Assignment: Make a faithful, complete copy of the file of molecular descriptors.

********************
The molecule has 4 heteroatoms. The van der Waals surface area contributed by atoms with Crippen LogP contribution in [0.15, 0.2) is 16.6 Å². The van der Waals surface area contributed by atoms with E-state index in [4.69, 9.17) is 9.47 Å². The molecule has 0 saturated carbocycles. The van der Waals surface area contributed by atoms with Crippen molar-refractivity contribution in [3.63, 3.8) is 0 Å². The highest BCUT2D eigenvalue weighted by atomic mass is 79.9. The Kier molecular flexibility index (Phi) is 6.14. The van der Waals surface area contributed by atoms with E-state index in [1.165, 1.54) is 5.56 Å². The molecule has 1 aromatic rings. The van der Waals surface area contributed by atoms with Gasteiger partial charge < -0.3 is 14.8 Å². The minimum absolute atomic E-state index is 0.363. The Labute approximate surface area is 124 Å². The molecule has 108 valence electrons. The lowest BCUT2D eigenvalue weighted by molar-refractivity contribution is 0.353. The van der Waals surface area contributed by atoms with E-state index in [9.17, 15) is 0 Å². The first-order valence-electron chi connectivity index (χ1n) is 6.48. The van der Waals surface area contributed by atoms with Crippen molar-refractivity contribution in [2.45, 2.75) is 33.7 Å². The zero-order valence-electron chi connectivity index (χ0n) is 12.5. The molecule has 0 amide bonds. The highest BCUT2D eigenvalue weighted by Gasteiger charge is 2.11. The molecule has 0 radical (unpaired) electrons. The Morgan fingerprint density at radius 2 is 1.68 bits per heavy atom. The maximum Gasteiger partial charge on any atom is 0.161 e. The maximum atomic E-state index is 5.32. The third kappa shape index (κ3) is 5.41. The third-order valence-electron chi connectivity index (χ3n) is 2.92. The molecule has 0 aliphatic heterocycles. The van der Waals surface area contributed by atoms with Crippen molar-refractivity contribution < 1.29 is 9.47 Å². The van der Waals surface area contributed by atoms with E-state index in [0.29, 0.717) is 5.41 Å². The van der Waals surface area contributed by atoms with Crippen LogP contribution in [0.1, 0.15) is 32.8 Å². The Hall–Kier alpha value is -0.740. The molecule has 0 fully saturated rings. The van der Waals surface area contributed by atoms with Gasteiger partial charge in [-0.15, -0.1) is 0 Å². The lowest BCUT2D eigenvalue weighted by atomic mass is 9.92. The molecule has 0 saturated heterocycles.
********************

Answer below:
The molecule has 4 heteroatoms. The van der Waals surface area contributed by atoms with Crippen LogP contribution in [0.15, 0.2) is 16.6 Å². The van der Waals surface area contributed by atoms with E-state index in [4.69, 9.17) is 9.47 Å². The molecule has 0 saturated carbocycles. The van der Waals surface area contributed by atoms with Crippen molar-refractivity contribution in [3.63, 3.8) is 0 Å². The highest BCUT2D eigenvalue weighted by atomic mass is 79.9. The Kier molecular flexibility index (Phi) is 6.14. The van der Waals surface area contributed by atoms with E-state index in [1.165, 1.54) is 5.56 Å². The molecule has 1 aromatic rings. The van der Waals surface area contributed by atoms with Gasteiger partial charge < -0.3 is 14.8 Å². The minimum absolute atomic E-state index is 0.363. The Labute approximate surface area is 124 Å². The molecule has 108 valence electrons. The lowest BCUT2D eigenvalue weighted by molar-refractivity contribution is 0.353. The van der Waals surface area contributed by atoms with E-state index in [9.17, 15) is 0 Å². The first-order valence-electron chi connectivity index (χ1n) is 6.48. The van der Waals surface area contributed by atoms with Crippen molar-refractivity contribution in [2.45, 2.75) is 33.7 Å². The zero-order valence-electron chi connectivity index (χ0n) is 12.5. The molecule has 0 amide bonds. The highest BCUT2D eigenvalue weighted by Gasteiger charge is 2.11. The molecule has 0 radical (unpaired) electrons. The Morgan fingerprint density at radius 2 is 1.68 bits per heavy atom. The maximum Gasteiger partial charge on any atom is 0.161 e. The maximum atomic E-state index is 5.32. The third kappa shape index (κ3) is 5.41. The third-order valence-electron chi connectivity index (χ3n) is 2.92. The molecule has 0 aliphatic heterocycles. The van der Waals surface area contributed by atoms with Crippen molar-refractivity contribution < 1.29 is 9.47 Å². The van der Waals surface area contributed by atoms with E-state index in [0.29, 0.717) is 5.41 Å². The van der Waals surface area contributed by atoms with Crippen LogP contribution in [0.1, 0.15) is 32.8 Å². The Hall–Kier alpha value is -0.740. The molecule has 0 fully saturated rings. The van der Waals surface area contributed by atoms with Gasteiger partial charge in [-0.15, -0.1) is 0 Å². The lowest BCUT2D eigenvalue weighted by atomic mass is 9.92. The molecule has 0 saturated heterocycles.